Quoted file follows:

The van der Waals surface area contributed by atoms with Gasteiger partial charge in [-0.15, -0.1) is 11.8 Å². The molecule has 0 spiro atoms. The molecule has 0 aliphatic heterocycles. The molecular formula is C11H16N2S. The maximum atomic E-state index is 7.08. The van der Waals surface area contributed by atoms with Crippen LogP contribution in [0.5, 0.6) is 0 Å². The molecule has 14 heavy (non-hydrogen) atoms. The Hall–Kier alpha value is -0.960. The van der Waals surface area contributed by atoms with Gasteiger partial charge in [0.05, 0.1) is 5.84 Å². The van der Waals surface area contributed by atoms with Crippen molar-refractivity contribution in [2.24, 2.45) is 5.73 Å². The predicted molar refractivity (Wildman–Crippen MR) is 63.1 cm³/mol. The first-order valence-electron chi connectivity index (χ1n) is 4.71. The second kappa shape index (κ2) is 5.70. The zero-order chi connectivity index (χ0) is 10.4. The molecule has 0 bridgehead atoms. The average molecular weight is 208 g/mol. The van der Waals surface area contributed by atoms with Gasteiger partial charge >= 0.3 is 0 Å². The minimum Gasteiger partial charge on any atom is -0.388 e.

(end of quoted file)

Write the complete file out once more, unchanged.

The van der Waals surface area contributed by atoms with Gasteiger partial charge in [-0.15, -0.1) is 11.8 Å². The molecule has 0 spiro atoms. The molecule has 0 aliphatic heterocycles. The molecular formula is C11H16N2S. The maximum atomic E-state index is 7.08. The van der Waals surface area contributed by atoms with Crippen LogP contribution in [0.5, 0.6) is 0 Å². The molecule has 14 heavy (non-hydrogen) atoms. The Hall–Kier alpha value is -0.960. The van der Waals surface area contributed by atoms with Gasteiger partial charge in [0.05, 0.1) is 5.84 Å². The van der Waals surface area contributed by atoms with Crippen molar-refractivity contribution in [2.24, 2.45) is 5.73 Å². The predicted molar refractivity (Wildman–Crippen MR) is 63.1 cm³/mol. The first-order valence-electron chi connectivity index (χ1n) is 4.71. The second kappa shape index (κ2) is 5.70. The zero-order chi connectivity index (χ0) is 10.4. The molecule has 0 bridgehead atoms. The average molecular weight is 208 g/mol. The van der Waals surface area contributed by atoms with Gasteiger partial charge >= 0.3 is 0 Å². The minimum Gasteiger partial charge on any atom is -0.388 e.